Monitoring SDG6 on water and sanitation

Why monitor

How do water and sanitation data add value to countries?

Credible and timely water and sanitation data provide numerous social, economic, and environmental benefits in both public and private sectors, namely:

  • Stronger accountability: Data can communicate that work is being done and progress is happening. Data can enable greater transparency, which reduces the incidence of waste and corruption.
  • Attract commitment and investments: Data can quantify problems and make it easier to communicate needs for political commitment and public and private investments
  • Evidence-based decision-making: Data can inform policy- and decision-makers of where to focus efforts and which solutions that are most effective, to ensure the greatest possible gains with existing resources.
  • Leaving no one behind: Disaggregated data can help identify specific groups or areas with unmet needs and higher levels of risk, to which interventions can be targeted.

Further, water and sanitation monitoring involves a wide range of stakeholders, across sectors and levels of government. Bringing together these stakeholders, and their data, multiplies the value of the data. As such, integration across indicators can bring us:

  • More efficient use of monitoring resources: Cross-sectoral coordination and collaboration can create synergies in existing monitoring efforts, increasing data availability and reducing duplication/reporting burden.
  • More holistic policies and integrated resources management: A comprehensive data set can allow for better informed policy and investment decisions that account for synergies and trade-offs between social, economic and environmental development objectives. It can also enable an integrated management approach which can reduce institutional fragmentation.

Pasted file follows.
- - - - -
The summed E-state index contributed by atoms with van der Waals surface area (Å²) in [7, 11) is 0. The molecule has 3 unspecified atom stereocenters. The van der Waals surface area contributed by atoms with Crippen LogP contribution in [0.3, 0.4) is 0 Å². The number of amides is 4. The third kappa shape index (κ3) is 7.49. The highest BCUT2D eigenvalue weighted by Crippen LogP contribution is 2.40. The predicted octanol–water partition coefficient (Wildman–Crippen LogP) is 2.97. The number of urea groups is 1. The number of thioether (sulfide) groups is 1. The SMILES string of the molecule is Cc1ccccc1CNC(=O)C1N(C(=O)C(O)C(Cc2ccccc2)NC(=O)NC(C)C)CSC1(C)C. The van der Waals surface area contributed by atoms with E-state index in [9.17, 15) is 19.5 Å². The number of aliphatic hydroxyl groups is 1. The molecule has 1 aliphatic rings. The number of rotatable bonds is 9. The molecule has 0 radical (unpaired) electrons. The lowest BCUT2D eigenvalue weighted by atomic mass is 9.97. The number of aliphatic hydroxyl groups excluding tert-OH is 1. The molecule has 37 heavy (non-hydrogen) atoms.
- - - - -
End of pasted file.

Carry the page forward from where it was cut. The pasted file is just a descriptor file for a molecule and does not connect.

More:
How can the global indicators be used?

It’s important to recognize that different types of indicators serve different purposes.

The global indicators are broadly defined to track progress towards the SDGs at the global level, and each country is asked to provide one national value (aggregate) for each global indicator. Having one national value can act as a very powerful message, emphasizing the need for strategic focus and internal and international investment. It can also be used to communicate progress to the general public, to ensure accountability.

  • For example: In 2015, only 40 % of the wastewater in Country X was safely treated, the lowest performance in Region Y. In 2020, thanks to strong national and international commitments, 50 % of the wastewater was safely treated.

For policy- and decision-making and planning at national and subnational levels, more detailed information is needed to prioritize, optimize and plan interventions. The global indicators are still useful but the data need to be disaggregated spatially and temporally, by sector, by subcomponent and by different socioeconomic strata.

  • For example: In City X, 60 % of the population uses on-site facilities, of which only 30 % are safely managed. The situation is particularly bad in District Y, where only 5 % is safely managed. The local government thus focuses on improving on-site facilities (rather than building an expensive treatment plant), starting with District Y. The city is also home to many hazardous industries. To relieve the existing secondary-level treatment plant, and the river it discharges to, the local government invests in the stricter enforcement of pollution laws and discharge permits (rather than building an expensive treatment plant). The enforcement efforts are particularly strict during the dry season, when the receiving river has a low base flow and is more sensitive to high pollution loads.